We’re now in Chennai, for what will be the first of two visits. In this first visit we’ll take in temples, Marina beach, the cathedral and learn about Swami Vivekananda.
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Arriving in Chennai – TNagar
We arrived in the rather nice suburb of T Nagar last night – here are pavements, westernized stores and restaurants. Here too are pubs – like 10 Downing Street, where we were photographed on entry. I suspect, though, that we’re too old and boring to appear on their Facebook page. On finding that they we running a Heineken promotion and wouldn’t serve any other beer, we attempted to leave. It wasn’t the beer, it was the price!. A swift “I’ll serve you Kingfisher, but it has to be in a glass and you need to say its Heineken if anyone asks” led us to stay for one drink and beat a hasty retreat.
This is the first of two visits we’ll make to Chennai – and our target is the area west of T Nagar, here are temples, churches, museums and Marina Beach.
Marina Beach, says the Lonely Planet, is a great place to watch the sunset. We’ve walked from our hotel in T Nagar, down past the Kapaleeshwarer Temple. We’ll have to visit on our return as its closed. We first find the part of the beach not inhabited by tourists.
It’s a shanty town of pieced together dwellings, where the smell if not the sights would drive you away in a hurry.
Right on Marina Beach – the nicer part of it – is Vivekananda House. It’s a museum dedicated to the life and wanderings of Swami Vivekananda. We first heard of him in Kanyakumari.
Built in 1842 to store ice imported from America, it’s a gloriously cool semicircular building. It contains a host of jobs-worthy stewards and a display of the life of the Swami.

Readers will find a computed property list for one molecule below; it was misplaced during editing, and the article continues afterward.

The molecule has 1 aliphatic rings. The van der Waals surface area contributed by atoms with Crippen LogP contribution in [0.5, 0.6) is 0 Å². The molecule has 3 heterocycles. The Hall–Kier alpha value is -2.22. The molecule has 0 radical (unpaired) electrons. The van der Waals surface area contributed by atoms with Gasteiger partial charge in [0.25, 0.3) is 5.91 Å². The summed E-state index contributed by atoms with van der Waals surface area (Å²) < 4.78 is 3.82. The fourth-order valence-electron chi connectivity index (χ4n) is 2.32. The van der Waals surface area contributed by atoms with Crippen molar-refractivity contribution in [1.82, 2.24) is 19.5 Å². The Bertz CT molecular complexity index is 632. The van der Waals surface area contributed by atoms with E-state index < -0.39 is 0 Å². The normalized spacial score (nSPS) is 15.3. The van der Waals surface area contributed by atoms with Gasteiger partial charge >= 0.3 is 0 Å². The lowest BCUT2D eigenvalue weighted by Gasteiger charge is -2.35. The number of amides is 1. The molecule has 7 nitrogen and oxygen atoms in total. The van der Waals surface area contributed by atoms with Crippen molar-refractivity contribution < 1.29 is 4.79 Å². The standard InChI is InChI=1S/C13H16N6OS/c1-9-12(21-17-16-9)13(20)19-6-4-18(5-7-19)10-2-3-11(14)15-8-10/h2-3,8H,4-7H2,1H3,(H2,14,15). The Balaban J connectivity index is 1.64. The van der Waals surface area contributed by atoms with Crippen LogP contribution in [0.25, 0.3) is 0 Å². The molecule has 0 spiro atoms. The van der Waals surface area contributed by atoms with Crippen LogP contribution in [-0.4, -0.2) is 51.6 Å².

Vivekananda stayed here for 9 days in 1897 and it’s possible to meditate in the room where he stayed. If, that is you can get over the banging door, talking domestic visitors and clicking cell phone cameras.
San Thome Cathedral
San Thome Cathedral, also in the area is, quite simply, lovely.
This is the church of Doubting Thomas. Founded by the Portuguese in the 16th century, it was rebuilt in its current style in the 1890’s.
It was here that Doubting Thomas brought Christianity and here in AD72 that he was killed on St Thomas Mount.
His remains are now in Italy, but his tomb is also here, in the basement of the small museum at the rear of the cathedral. It contains a fragment of bone. The museum also contains the lance which is purported to have killed him.
Thomas was given the name “Doubting Thomas” because he refused to believe that the resurrected Jesus had appeared to the ten other apostles until he saw and felt the wounds received by Jesus on the cross.
The Cathedral is truly glorious – we stop by twice, the first time there’s a wedding going on, the second time a funeral. It’s a simple church, and the number of pilgrims, I suspect would be more than welcomed back in many English churches.
Walking back towards our next stop at the temple we’re passed by another funeral, a cart being wheeled towards the local ghat. Fire crackers and loud music celebrates life, although the men wheeling the cart look somewhat aggressive.
The Kapaleeshwarer Temple is again Hindu, with the colorful gopuram marking entrances. There’s also a huge tank (water tank for washing) and it is again dedicated to Shiva.
The legend of Kapaleeshwarer Temple
The legend states that Shiva, in a fit of who knows what, once turned his consort Parvati (who we met in Meenakshi Temple in Madurai ) into a peacock. In order to regain her regular form, she had to worship him here. Parvati apparently did as asked and a shrine just outside the temple’s central area marks this event.
We’ll be back to Chennai, en route to Bangalore, but our next stop is right to the heart of Backpakistan – Mammalapuram, or Mahabs – a small backpacker enclave on the coast, where we’ll be investigating more of the Pallava dynasty that we met in Kanchipuram recently. Oh and a few snakes and crocodiles too…
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